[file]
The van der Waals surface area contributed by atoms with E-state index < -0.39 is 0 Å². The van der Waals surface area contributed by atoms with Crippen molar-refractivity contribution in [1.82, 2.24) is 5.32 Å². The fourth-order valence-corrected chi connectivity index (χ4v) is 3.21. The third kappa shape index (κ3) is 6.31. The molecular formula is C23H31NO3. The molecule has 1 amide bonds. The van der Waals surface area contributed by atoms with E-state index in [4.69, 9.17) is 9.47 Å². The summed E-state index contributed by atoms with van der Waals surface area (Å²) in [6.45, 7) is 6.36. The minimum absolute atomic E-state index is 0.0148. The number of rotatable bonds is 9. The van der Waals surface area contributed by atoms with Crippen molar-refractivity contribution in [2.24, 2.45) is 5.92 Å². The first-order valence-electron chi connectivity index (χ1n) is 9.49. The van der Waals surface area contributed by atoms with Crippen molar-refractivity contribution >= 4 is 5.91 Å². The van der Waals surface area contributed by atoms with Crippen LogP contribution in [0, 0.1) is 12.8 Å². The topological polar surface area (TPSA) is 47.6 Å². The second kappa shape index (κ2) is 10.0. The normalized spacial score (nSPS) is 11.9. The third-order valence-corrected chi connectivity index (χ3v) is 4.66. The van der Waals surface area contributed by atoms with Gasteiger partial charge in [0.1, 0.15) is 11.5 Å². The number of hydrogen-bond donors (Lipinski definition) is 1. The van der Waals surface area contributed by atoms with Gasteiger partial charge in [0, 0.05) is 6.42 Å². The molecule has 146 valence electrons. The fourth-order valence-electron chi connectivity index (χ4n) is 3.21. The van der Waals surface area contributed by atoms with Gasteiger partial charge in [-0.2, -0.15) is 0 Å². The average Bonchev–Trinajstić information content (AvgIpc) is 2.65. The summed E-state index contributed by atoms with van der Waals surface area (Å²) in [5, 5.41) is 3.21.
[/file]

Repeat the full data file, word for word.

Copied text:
The van der Waals surface area contributed by atoms with E-state index < -0.39 is 0 Å². The van der Waals surface area contributed by atoms with Crippen molar-refractivity contribution in [1.82, 2.24) is 5.32 Å². The fourth-order valence-corrected chi connectivity index (χ4v) is 3.21. The third kappa shape index (κ3) is 6.31. The molecular formula is C23H31NO3. The molecule has 1 amide bonds. The van der Waals surface area contributed by atoms with E-state index in [4.69, 9.17) is 9.47 Å². The summed E-state index contributed by atoms with van der Waals surface area (Å²) in [6.45, 7) is 6.36. The minimum absolute atomic E-state index is 0.0148. The number of rotatable bonds is 9. The van der Waals surface area contributed by atoms with Crippen molar-refractivity contribution in [2.24, 2.45) is 5.92 Å². The first-order valence-electron chi connectivity index (χ1n) is 9.49. The van der Waals surface area contributed by atoms with Crippen molar-refractivity contribution >= 4 is 5.91 Å². The van der Waals surface area contributed by atoms with Crippen LogP contribution in [0, 0.1) is 12.8 Å². The topological polar surface area (TPSA) is 47.6 Å². The second kappa shape index (κ2) is 10.0. The normalized spacial score (nSPS) is 11.9. The third-order valence-corrected chi connectivity index (χ3v) is 4.66. The van der Waals surface area contributed by atoms with Gasteiger partial charge in [0.1, 0.15) is 11.5 Å². The number of hydrogen-bond donors (Lipinski definition) is 1. The van der Waals surface area contributed by atoms with Gasteiger partial charge in [0, 0.05) is 6.42 Å². The molecule has 146 valence electrons. The fourth-order valence-electron chi connectivity index (χ4n) is 3.21. The van der Waals surface area contributed by atoms with Gasteiger partial charge in [-0.2, -0.15) is 0 Å². The average Bonchev–Trinajstić information content (AvgIpc) is 2.65. The summed E-state index contributed by atoms with van der Waals surface area (Å²) in [5, 5.41) is 3.21.